In her new element-14 video [Jeri Ellsworth] explains some concepts about “free to you” energy and features the LTC3109EUF, an Auto-polarity, Ultra low Voltage Step-Up Converter and Power Manager, along with the LTC3588EMSE a Piezoelectric Energy Harvesting Power Supply.
Using the LTC3109EUF she is able to power a modified Nintendo Entertainment System, and LCD using a small generator and an exercise bike. The LTC3588EMSE is wired up to piezo’s in different applications including being squashed, vibrated, and temperature difference to power low current devices.
All this and a totally 80’s theme, so poof up your hair, get your spiked dog collar, and find those neon green shades because this is a fun and informative video available on element-14.
What if you could make paper react on physical input. Maybe you want it to shy away and close up if someone reaches for it too fast, or maybe you want some realistic paper flowers? Moving on to that great first step is Animated Paper, which is simply nitinol memory wire bonded to paper via our favorite tool, duct tape.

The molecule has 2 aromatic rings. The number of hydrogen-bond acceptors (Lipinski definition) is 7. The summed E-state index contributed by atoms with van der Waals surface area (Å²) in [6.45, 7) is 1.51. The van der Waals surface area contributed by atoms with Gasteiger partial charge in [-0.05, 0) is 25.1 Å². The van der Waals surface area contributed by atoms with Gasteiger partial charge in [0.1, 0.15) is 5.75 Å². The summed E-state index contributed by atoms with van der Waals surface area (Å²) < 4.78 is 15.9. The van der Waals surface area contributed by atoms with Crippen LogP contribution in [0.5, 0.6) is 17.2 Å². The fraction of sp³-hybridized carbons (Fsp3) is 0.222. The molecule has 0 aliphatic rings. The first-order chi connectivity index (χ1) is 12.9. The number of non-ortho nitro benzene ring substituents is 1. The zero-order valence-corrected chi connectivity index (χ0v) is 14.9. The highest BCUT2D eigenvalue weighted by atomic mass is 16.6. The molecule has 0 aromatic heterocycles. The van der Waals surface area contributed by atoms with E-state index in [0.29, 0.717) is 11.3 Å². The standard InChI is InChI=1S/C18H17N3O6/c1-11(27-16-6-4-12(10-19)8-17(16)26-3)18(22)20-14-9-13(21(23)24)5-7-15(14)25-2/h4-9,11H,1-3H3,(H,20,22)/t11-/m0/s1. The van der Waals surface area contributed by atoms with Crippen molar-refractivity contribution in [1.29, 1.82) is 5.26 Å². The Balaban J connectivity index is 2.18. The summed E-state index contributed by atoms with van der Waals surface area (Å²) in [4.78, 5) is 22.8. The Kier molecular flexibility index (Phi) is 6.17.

Memory wire is first bent to its desired shape, and in order for it to hold that shape it needs to be heated to about 540 degrees Celsius, which is a easy task for a propane torch. Once it has its memory shape the wire can be bent into any shape desired, and when heated to about 70 degrees Celsius will return to its original set shape.
Taped down to a sheet of paper and letting some current from a battery run though it the wire quickly warms up and animates the paper, which could be exactly what one needs in a more artsy robot or electronic display. Join us after the break for a short video.